Wilco’s voracious musical taste always makes for a diverse line-up not only in terms of genre, but also age and race and gender. Does that happen pretty naturally, or are you also actively conscious of it?

TWEEDY: Oh, I think it’s important to be conscious of that, and how festivals get put together. We do try and not have it to be dominated by like, you know – white guy bands. That’s kind of modeling how we wish the world worked more often. And it’s not hard to do, because there’s so much great music that isn’t made by people that look like us.

Unless You’re Wilco (Or In Wilco), You Only Get To Play Solid Sound Once In Your Career

Is there in fact an unofficial “no repeat” booking policy?

TWEEDY: Yeah, there really is. I mean, there have been some loopholes. I think Scott McCaughey ends up being there as much as we can figure out how to make that work

Sure. He’s played with the Baseball Project, the Minus Five and now, this year, the Young Fresh Fellows. But he definitely has another two or three bands he could bring if need be.

TWEEDY: I think Scott would probably make a new band just to play Solid Sound if we asked him to. I mean, I’ve known Scott since the ’80s. And he’s really good friends with my wife also.

At some point we might have to lift that as a guideline. But there’s so many bands to get to. Hopefully we’ll have all of our friends come and play eventually. And all of the people that are in bands that we’re excited about that we’ve never met. You get to make new friends.

The one thing you do get to see every festival besides Wilco itself is the way Wilco breaks into other parts, like the Autumn Defense and Mikael Wood solo, or this year, the Saccata Quartet (Nels Cline and Glenn Kotche with Darin Gray and Chris Corsano).

TWEEDY: Yeah, I think one of the initial inspirations for the festival was that all of our side-project bands, and things that we were interested in outside of the band, would never be part of one festival. Wilco gets invited to a lot of different types of festivals. We get invited to folk festivals and new music festivals and experimental festivals. But when you take the band apart and look at the individual side projects there aren’t many festivals that would showcase everything at once.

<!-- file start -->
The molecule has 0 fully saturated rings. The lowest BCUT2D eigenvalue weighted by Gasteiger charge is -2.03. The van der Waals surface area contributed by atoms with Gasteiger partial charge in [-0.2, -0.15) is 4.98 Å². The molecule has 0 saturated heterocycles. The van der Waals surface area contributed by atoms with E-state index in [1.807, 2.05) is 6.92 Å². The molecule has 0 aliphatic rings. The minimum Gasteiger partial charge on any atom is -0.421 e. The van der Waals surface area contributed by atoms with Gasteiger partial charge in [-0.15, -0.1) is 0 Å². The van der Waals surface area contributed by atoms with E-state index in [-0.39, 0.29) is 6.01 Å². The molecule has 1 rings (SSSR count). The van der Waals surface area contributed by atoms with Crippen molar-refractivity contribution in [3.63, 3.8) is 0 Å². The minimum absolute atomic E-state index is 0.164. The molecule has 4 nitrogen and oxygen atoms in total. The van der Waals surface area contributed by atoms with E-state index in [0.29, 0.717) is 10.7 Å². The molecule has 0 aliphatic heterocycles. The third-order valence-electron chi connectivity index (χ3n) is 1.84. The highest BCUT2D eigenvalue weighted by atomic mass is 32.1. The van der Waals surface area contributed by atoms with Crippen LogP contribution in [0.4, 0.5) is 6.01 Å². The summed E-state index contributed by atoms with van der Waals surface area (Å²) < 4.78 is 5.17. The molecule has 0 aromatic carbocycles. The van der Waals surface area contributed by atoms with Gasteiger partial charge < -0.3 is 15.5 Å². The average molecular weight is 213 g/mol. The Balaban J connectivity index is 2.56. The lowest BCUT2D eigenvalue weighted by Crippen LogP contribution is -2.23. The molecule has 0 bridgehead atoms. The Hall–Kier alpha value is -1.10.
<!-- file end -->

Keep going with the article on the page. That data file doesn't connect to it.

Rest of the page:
Tweedy Has Already Covered Several People On The Bill

In your book How To Write One Song you talked about how covering someone else’s song teaches you about them, and about songwriting. What did you take away from covering Iris DeMent and Courtney Marie Andrews, both of whom are playing Solid Sound, for your Substack?

TWEEDY: Well, Iris is such a singular songwriter and talent. I mean, she’s so herself. In spite of being kind of deeply ensconced in a genre, she has a really unique perspective, and that’s what you want in a songwriter. That feeling that you can only get from that person.

And I would say that Courtney’s the same way. A generation or two removed from Iris, but using that form as a way to express herself in a highly individual way.

You do get a little bit closer to them, you know? I have a little bit more access than the typical listener because I’m able to do that. And it’s a way to honor that inspiration.

And in your most recent book, World Within A Song, you told 50 stories about 50 songs that were important to you at certain moments in your life. If you had to write a chapter like that about Nick Lowe, what kind of story would you tell?

TWEEDY: We got to tour with Nick quite a bit and recorded with him a little bit: [We did] a version of “Cruel To Be Kind,” and played “I Love My Label” with him. He’s impossibly charming. One of the most welcoming and charming and just gentlemanly dudes you could ever be around.

I guess I would probably tell the story of one of the first times we played with him. He was opening for us, solo acoustic, and after his set, he came bounding down the stairs into the basement dressing room, and the common area where we were all sitting. It feels like he just bounced into the room off the bottom step, and he said, “Well. Another triumph!” I love him so much.